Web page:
Ebola in Liberia

I wanted to read more about Ebola because it is a problem Africa is currently experiencing, spreading to many different countries. However, I chose to read specifically about the cases and actions of Liberia. Ebola is a severe, most of the times fatal, disease spread through blood, secretions, or organs of an infected person or animal. Symptoms begin with headaches, sore throat, muscle pains and fever usually three days to two weeks until the virus progresses to the next stage. Those symptoms are then followed by nausea, vomiting, diarrhea, and bleeding, along with decreasing function of the liver and kidney. Liberia had to deploy troops this week to quarantine parts of the country in hopes to contain the disease and prevent spreading. People who may be carrying the virus are going to be given boundaries that they will not be able to cross. If these actions do not help stop the spread of the disease then next week Liberia might begin using experimental drugs for treatment.

I could not find an article written by an anthropologist about Liberia specifically but I found an article by Bonnie Hewlett and Barry Hewlett, Providing Care and Facing Death: Nursing During Ebola Outbreaks in Central Africa. Barry Hewlett has been studying Ebola for many years, well before the current outbreak in Africa. Central Africa has previously experienced outbreaks of this disease in 1995, 2000 and 2003. The Hewlett’s decided to study the people on the other side of the disease, the nurses. Nurses and other health care workers often put themselves at the greatest risk for catching Ebola. Africa lacks the essential equipment to keep nurses caring for patients with Ebola from contracting the disease. This is another dilemma countries with Ebola outbreaks are faced with. Nurses want to continue helping sick patients but they also want to keep themselves and their families healthy. Ebola is a very scary and serious virus but it is because of the dedication of these nurses and health care givers that 100% of the cases do not end in death.

Link to the article: http://anthro.vancouver.wsu.edu/media/PDF/Nurs_Journal_copy.pdf

Hewlett, B. L. “Providing Care and Facing Death: Nursing During Ebola Outbreaks in Central Africa.” Journal of Transcultural Nursing 16.4 (2005): 289-97. Web. 8 Aug. 2014.
 
“Liberia Declares State of Emergency as Ebola Death Toll Rises to 932.” – RT News. Autonomous Nonprofit Organization “TV-Novosti”, 6 Aug. 2014. Web. 08 Aug. 2014. <http://rt.com/news/178556-ebola-outbreak-health-emergency/>.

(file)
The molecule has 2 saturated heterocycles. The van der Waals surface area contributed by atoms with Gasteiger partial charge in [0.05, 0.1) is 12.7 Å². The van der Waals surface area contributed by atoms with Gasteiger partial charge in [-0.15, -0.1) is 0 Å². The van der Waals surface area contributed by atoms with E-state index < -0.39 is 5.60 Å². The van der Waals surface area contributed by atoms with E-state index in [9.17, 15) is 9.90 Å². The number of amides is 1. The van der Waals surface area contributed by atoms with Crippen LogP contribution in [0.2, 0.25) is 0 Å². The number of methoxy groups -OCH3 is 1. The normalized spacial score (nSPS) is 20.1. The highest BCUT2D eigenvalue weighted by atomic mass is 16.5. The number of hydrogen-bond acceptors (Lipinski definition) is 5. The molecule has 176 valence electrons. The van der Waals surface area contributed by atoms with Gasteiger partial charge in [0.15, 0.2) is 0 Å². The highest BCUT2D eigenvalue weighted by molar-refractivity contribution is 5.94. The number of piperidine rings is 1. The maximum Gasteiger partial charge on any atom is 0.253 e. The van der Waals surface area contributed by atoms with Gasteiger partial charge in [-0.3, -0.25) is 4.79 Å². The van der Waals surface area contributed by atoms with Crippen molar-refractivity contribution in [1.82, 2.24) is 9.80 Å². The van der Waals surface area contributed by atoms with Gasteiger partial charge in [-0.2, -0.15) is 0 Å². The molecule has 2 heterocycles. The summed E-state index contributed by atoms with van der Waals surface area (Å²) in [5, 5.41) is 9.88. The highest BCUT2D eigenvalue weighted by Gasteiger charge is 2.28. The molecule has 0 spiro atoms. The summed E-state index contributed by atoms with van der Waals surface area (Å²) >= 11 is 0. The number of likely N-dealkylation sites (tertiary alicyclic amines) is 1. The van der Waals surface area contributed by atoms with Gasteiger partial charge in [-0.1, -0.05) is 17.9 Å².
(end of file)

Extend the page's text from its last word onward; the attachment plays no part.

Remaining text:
This Post Has 1 Comment

  1. Paige Smith says:

    With the current outbreak of Ebola in Africa and the two cases in America, it is very important to understand the origin of the virus and how we can combat it’s nature in a way that best fits the way of life in that particular African country. The Hewlett’s examined cases of Ebola virus in registered nurses and other health care workers in order to better understand the spread of the virus. To do this, they conducted interviews with nurses from the Congo and they also used interviews from the Uganda outbreaks. It was noted that the governments of both countries banned travel into or out of the state and all public events. The Hewlett’s also took into account the specific cultural models of disease. This is similar to the anthropological approach discussed in this week’s course materials. They paid special attention to the ideologies and practices of medicine making note of how they could affect the spread or treatment of Ebola virus. I think this approach provided a very helpful perspective on how to better treat individuals stricken with the virus. One example described how the nurses treating Ebola and other viruses lacked the proper equipment in these countries and that this further led to the spread of the disease. More work still needs to be done in order to understand the nature and response to the current Ebola outbreak but hopefully, by employing anthropological tactics to study and examine the culture, we can find a better way to treat Ebola so that another outbreak can be avoided.

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